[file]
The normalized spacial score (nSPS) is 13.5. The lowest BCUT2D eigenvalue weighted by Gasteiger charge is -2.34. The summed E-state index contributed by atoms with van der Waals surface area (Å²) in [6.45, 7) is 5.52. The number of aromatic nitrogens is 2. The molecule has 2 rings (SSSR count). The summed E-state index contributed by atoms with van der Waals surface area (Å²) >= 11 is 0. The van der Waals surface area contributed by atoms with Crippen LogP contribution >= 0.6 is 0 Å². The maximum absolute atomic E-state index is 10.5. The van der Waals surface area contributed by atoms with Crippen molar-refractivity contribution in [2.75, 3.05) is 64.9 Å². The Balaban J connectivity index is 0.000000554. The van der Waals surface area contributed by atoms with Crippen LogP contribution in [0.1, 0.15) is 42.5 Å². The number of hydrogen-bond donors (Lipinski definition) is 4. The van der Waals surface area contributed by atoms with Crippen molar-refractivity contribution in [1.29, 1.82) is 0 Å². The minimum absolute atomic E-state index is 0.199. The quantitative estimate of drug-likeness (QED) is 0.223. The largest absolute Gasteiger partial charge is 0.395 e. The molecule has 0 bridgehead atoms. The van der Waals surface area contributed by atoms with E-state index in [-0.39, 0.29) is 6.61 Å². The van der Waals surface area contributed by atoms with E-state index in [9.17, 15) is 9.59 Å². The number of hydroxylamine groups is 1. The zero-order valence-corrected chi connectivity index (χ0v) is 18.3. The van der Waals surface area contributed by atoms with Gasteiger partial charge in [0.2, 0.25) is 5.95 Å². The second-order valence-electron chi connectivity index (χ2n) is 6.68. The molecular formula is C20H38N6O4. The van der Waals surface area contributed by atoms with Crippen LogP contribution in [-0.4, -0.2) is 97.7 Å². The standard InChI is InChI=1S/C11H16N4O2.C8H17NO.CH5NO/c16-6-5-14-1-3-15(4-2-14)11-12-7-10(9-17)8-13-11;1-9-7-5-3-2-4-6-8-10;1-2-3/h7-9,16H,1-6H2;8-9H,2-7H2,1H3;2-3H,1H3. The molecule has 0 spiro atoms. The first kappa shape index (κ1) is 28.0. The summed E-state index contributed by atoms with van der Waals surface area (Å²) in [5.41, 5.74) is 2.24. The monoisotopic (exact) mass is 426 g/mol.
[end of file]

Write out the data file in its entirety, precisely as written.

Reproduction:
The normalized spacial score (nSPS) is 13.5. The lowest BCUT2D eigenvalue weighted by Gasteiger charge is -2.34. The summed E-state index contributed by atoms with van der Waals surface area (Å²) in [6.45, 7) is 5.52. The number of aromatic nitrogens is 2. The molecule has 2 rings (SSSR count). The summed E-state index contributed by atoms with van der Waals surface area (Å²) >= 11 is 0. The van der Waals surface area contributed by atoms with Crippen LogP contribution >= 0.6 is 0 Å². The maximum absolute atomic E-state index is 10.5. The van der Waals surface area contributed by atoms with Crippen molar-refractivity contribution in [2.75, 3.05) is 64.9 Å². The Balaban J connectivity index is 0.000000554. The van der Waals surface area contributed by atoms with Crippen LogP contribution in [0.1, 0.15) is 42.5 Å². The number of hydrogen-bond donors (Lipinski definition) is 4. The van der Waals surface area contributed by atoms with Crippen molar-refractivity contribution in [1.29, 1.82) is 0 Å². The minimum absolute atomic E-state index is 0.199. The quantitative estimate of drug-likeness (QED) is 0.223. The largest absolute Gasteiger partial charge is 0.395 e. The molecule has 0 bridgehead atoms. The van der Waals surface area contributed by atoms with E-state index in [-0.39, 0.29) is 6.61 Å². The van der Waals surface area contributed by atoms with E-state index in [9.17, 15) is 9.59 Å². The number of hydroxylamine groups is 1. The zero-order valence-corrected chi connectivity index (χ0v) is 18.3. The van der Waals surface area contributed by atoms with Gasteiger partial charge in [0.2, 0.25) is 5.95 Å². The second-order valence-electron chi connectivity index (χ2n) is 6.68. The molecular formula is C20H38N6O4. The van der Waals surface area contributed by atoms with Crippen LogP contribution in [-0.4, -0.2) is 97.7 Å². The standard InChI is InChI=1S/C11H16N4O2.C8H17NO.CH5NO/c16-6-5-14-1-3-15(4-2-14)11-12-7-10(9-17)8-13-11;1-9-7-5-3-2-4-6-8-10;1-2-3/h7-9,16H,1-6H2;8-9H,2-7H2,1H3;2-3H,1H3. The molecule has 0 spiro atoms. The first kappa shape index (κ1) is 28.0. The summed E-state index contributed by atoms with van der Waals surface area (Å²) in [5.41, 5.74) is 2.24. The monoisotopic (exact) mass is 426 g/mol.